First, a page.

Deletion of outlying subjects [Outliers]

posted by Helmut Homepage – Vienna, Austria, 2006-01-27 14:51 (5350 d 13:46 ago) – Posting: # 69
Views: 13,629

Dear Joy!

» Would you know if US FDA recommends deletion of outliers?

OK. Let's talk about outlying subjects (not 'inadequate profiles' / 'pharmacokinetic outliers').

FDA (like all other regulatory authorities) strongly discourages deletion of outliers based solely on statistics.

You should include a procedure in your protocol (subjects may be excluded prior to statistical analysis if e.g., vomiting or diarrhea was observed). FDA states:

'We recommend that data from subjects who experience emesis during the course of a BE study for IR products be deleted from statistical analysis if vomiting occurs at or before 2 times median Tmax. In the case of MR products, the data from subjects who experience emesis any time during the labeled dosing interval can be deleted.'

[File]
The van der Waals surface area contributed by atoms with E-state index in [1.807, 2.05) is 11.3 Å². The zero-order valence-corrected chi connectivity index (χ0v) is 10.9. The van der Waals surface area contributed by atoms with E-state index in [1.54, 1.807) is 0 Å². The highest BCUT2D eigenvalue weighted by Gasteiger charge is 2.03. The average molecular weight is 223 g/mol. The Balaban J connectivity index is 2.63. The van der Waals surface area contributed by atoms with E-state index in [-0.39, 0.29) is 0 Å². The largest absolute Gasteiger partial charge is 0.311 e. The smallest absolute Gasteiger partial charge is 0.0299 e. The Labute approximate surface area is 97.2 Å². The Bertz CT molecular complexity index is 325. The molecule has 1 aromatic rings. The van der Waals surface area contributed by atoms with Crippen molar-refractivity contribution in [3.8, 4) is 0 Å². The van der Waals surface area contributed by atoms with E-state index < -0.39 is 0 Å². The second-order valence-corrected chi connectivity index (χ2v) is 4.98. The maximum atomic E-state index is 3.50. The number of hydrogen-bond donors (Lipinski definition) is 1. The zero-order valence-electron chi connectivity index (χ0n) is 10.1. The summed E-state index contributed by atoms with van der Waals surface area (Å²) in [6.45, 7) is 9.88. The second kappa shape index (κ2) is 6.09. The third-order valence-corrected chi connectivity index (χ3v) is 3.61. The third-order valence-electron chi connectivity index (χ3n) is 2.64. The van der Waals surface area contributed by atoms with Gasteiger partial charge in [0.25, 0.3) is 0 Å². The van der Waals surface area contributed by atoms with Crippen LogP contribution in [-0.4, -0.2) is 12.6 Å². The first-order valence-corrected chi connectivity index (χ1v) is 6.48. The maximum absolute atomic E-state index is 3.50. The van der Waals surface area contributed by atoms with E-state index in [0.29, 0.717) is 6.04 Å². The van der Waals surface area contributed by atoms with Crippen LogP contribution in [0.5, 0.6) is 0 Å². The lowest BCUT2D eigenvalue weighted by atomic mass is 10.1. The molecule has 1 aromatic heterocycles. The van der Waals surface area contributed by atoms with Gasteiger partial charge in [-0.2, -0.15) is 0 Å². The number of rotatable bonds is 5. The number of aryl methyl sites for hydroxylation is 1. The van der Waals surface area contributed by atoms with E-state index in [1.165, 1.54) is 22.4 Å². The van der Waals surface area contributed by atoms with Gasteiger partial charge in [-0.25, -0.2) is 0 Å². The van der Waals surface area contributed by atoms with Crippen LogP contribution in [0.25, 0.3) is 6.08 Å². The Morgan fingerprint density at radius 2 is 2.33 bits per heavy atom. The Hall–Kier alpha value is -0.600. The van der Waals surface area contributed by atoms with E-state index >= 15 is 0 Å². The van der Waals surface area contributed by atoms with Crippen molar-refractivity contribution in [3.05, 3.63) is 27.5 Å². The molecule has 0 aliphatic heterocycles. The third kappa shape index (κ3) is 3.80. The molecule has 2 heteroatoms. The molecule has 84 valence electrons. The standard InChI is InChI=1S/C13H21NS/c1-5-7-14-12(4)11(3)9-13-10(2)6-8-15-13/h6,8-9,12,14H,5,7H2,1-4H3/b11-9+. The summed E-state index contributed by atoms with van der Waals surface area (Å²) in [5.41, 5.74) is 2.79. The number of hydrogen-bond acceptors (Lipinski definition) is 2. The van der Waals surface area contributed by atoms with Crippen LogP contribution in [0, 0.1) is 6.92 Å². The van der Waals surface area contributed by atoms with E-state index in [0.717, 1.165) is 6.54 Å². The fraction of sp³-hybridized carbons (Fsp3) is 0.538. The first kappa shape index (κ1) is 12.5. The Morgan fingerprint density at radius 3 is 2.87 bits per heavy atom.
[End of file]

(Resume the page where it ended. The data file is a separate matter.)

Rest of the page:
If you find an outlying subject based on product failure of the reference in a replicate design on only one occasion, the outlier may be deleted, but '[...] the retest character of these designs should indicate whether to delete an outlier value or not. Sponsors or applicants with these types of data sets may wish to review how to handle outliers with appropriate review staff.'

Aside from rumours spreading at numerous BA/BE conferences about retesting of outlying subjects (a small study including the outlier and 20% of subjects who showed 'normal' values in the main study), I don't know of an official guideline issued by the FDA covering this topic. One warning: if you decide for retesting, statistics will be very tricky - nothing for M$-Excel ;-)

Maybe these proceedings from the Canadian HFPB may give you further insights:

If you don't have rules specified in the protocol a-priori, your chances of acceptance are low - it may look like 'data dredging', although the ICH Guideline Statistical Principles for Clinical Trials suggests presenting the full data set (including the outlier), and the reduced data set (outlier excluded), and discussing the implications.

Edit: Links corrected for FDA’s new site. [Helmut]

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